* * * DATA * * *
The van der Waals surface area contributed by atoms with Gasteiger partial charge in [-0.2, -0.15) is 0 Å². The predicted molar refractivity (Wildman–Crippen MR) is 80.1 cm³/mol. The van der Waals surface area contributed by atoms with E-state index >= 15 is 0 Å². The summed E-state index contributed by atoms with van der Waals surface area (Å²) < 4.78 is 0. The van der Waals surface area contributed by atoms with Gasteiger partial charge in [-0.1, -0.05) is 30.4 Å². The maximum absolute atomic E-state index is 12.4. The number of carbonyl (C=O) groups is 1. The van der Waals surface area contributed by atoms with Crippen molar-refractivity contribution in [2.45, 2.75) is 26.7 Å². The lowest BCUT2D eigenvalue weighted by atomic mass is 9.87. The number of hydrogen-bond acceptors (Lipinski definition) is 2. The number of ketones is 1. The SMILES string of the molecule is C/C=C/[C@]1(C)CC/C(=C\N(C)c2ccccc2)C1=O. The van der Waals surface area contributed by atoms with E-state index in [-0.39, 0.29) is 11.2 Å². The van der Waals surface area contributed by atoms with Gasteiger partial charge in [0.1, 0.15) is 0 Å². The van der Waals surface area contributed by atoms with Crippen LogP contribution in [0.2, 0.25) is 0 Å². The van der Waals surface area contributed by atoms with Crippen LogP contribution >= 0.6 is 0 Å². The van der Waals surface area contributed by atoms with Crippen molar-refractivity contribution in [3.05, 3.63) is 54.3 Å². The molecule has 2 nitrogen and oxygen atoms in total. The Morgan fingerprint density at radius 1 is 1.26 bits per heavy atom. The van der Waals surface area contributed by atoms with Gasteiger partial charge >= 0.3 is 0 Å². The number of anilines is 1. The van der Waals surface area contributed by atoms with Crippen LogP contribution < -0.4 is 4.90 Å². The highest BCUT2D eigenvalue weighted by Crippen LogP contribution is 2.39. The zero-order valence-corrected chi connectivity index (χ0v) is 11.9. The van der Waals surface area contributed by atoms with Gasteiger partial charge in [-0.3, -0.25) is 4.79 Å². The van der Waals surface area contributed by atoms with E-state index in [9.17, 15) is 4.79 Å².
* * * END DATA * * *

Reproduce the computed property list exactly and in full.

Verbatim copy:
The van der Waals surface area contributed by atoms with Gasteiger partial charge in [-0.2, -0.15) is 0 Å². The predicted molar refractivity (Wildman–Crippen MR) is 80.1 cm³/mol. The van der Waals surface area contributed by atoms with E-state index >= 15 is 0 Å². The summed E-state index contributed by atoms with van der Waals surface area (Å²) < 4.78 is 0. The van der Waals surface area contributed by atoms with Gasteiger partial charge in [-0.1, -0.05) is 30.4 Å². The maximum absolute atomic E-state index is 12.4. The number of carbonyl (C=O) groups is 1. The van der Waals surface area contributed by atoms with Crippen molar-refractivity contribution in [2.45, 2.75) is 26.7 Å². The lowest BCUT2D eigenvalue weighted by atomic mass is 9.87. The number of hydrogen-bond acceptors (Lipinski definition) is 2. The number of ketones is 1. The SMILES string of the molecule is C/C=C/[C@]1(C)CC/C(=C\N(C)c2ccccc2)C1=O. The van der Waals surface area contributed by atoms with E-state index in [-0.39, 0.29) is 11.2 Å². The van der Waals surface area contributed by atoms with Gasteiger partial charge in [0.1, 0.15) is 0 Å². The van der Waals surface area contributed by atoms with Crippen LogP contribution in [0.2, 0.25) is 0 Å². The van der Waals surface area contributed by atoms with Crippen LogP contribution >= 0.6 is 0 Å². The van der Waals surface area contributed by atoms with Crippen molar-refractivity contribution in [3.05, 3.63) is 54.3 Å². The molecule has 2 nitrogen and oxygen atoms in total. The Morgan fingerprint density at radius 1 is 1.26 bits per heavy atom. The van der Waals surface area contributed by atoms with Gasteiger partial charge >= 0.3 is 0 Å². The number of anilines is 1. The van der Waals surface area contributed by atoms with Crippen LogP contribution < -0.4 is 4.90 Å². The highest BCUT2D eigenvalue weighted by Crippen LogP contribution is 2.39. The zero-order valence-corrected chi connectivity index (χ0v) is 11.9. The van der Waals surface area contributed by atoms with Gasteiger partial charge in [-0.3, -0.25) is 4.79 Å². The van der Waals surface area contributed by atoms with E-state index in [9.17, 15) is 4.79 Å².